We want to iterate really fast. I want to make a change. I want to see that change immediately. If it takes five seconds, it means I can try hundreds of changes during my day and see the impact of that change. If it takes 20 minutes before I can see my change, then I’m going to be able to only do a few of them during the day. And so, I will not progress as fast, basically.
The rise of platforms
Darko (21:30): Speaking with many people, getting a lot of feedback, and following for many years, maybe since the inception of Docker, everything in the inception of Kubernetes, what do you look forward to? Getting maybe simpler being possible, or do you think that we are pretty mature?
Jérôme: I think Kubernetes can be used on its own, but very often, it’s going to be used to build a platform, draw up something on top of that. I think this is the direction where we’re going. More and more people are going to build platforms. If I want a full platform, I don’t necessarily have to use, let’s say, OpenShift or Cloud Foundry. I can build my own, or I can build a platform from some basic components. I would say maybe five years ago, the only teams who could afford to build platforms were big companies like Netflix or Facebook. And that because you would have dozens, if not hundreds of engineers, just building a platform, building deployment tools. And Kubernetes is going to help smaller teams to do that instead.
It’s like in a perfectly ideal world, we wouldn’t need to know anything about Kubernetes; it would be an implementation detail. But in the real world, we have to be pragmatic. And sometimes, we will need to go and look in the Kubernetes cluster to see what’s going on. So, I think that’s where we are. And I think we’ll continue to see more tools, more platforms. We have things like Heroku, Clever Cloud, if I want to talk about the SAS versions.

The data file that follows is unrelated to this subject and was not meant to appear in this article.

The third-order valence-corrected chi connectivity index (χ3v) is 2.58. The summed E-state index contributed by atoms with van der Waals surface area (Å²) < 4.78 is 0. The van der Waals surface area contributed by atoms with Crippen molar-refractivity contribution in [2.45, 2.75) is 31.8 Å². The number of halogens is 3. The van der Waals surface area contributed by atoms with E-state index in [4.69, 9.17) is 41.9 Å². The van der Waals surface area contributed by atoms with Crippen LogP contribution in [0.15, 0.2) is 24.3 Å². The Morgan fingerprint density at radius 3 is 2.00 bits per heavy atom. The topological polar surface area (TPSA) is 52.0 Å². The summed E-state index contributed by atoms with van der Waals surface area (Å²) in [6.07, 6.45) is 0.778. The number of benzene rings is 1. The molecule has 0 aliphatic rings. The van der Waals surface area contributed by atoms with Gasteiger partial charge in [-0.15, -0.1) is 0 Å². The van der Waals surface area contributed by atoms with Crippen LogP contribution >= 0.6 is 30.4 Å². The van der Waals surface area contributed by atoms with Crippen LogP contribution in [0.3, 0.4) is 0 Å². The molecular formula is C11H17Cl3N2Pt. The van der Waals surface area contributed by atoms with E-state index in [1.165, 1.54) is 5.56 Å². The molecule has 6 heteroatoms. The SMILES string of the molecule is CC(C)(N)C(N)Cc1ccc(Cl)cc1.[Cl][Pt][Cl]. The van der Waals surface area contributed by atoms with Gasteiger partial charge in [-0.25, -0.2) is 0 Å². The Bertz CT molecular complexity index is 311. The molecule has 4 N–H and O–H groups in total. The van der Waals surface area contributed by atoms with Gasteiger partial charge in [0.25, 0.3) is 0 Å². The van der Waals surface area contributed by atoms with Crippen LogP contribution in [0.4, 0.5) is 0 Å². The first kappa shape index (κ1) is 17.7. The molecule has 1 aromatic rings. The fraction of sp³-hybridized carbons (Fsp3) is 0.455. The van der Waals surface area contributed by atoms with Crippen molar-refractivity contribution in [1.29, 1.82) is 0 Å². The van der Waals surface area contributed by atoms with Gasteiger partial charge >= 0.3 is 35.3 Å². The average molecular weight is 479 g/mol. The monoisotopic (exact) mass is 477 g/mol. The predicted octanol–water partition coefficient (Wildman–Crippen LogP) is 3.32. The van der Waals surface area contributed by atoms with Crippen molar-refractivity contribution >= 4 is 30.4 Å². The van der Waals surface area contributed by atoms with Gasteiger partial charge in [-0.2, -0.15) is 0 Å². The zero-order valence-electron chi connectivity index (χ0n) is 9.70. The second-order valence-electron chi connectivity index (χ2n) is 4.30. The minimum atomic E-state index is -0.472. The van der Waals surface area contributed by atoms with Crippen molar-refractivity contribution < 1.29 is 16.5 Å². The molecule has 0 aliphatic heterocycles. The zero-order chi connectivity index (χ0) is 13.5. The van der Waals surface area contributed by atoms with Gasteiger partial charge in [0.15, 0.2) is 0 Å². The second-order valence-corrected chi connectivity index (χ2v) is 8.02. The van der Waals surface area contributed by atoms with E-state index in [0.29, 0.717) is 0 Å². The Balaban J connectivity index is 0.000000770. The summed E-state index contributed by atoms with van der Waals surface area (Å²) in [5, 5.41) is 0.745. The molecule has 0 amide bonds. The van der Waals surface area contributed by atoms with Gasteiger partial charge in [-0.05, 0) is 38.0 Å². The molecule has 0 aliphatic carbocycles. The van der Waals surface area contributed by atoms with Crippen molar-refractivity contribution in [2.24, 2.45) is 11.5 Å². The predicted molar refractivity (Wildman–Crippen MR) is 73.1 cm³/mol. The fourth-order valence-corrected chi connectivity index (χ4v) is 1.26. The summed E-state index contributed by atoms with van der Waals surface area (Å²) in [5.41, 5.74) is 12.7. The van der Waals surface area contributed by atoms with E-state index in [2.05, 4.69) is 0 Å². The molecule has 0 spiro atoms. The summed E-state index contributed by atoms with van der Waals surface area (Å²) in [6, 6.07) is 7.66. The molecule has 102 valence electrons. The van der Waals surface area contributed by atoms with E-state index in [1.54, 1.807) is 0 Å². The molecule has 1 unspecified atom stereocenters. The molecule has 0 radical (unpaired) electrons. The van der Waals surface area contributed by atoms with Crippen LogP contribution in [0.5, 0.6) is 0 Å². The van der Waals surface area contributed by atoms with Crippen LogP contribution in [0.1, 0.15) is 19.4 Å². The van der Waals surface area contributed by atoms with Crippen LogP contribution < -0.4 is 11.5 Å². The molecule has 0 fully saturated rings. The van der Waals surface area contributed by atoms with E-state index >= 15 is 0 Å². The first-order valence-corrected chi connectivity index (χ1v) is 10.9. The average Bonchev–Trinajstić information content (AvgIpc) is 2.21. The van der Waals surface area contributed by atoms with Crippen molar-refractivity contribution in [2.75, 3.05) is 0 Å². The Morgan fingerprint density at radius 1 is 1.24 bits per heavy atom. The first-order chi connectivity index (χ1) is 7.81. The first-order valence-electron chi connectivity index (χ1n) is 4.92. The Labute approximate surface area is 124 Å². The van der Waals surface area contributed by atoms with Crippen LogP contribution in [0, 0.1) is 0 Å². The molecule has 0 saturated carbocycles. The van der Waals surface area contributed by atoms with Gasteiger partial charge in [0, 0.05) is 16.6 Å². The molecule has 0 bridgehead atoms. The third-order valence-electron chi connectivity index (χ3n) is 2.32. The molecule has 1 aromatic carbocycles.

I think it’s becoming increasingly important in a team to have someone who will know how to set up all that automation, who will know how to pick the right CI/CD platform, and how to configure everything because I can’t just, buy one pre-made workflow. I need to have a workflow that works for my team. And I don’t know if we already have, or if we should have a title for that. Is it like an automation engineer, CI/CD engineer? I don’t know. But, I think this is becoming increasingly important, and these are going to be extremely valuable because we’re going to talk about someone who understands the underlying platform infrastructure. So, who understands cloud APIs, Kubernetes, container images, maybe Dockerfiles, or whatever else. But that also understands what the business needs. Do I want to have just product staging, or do I need to have multiple preview environments? I think this is going to be a really important role for organizations and teams who want to ship efficiently code in this decade.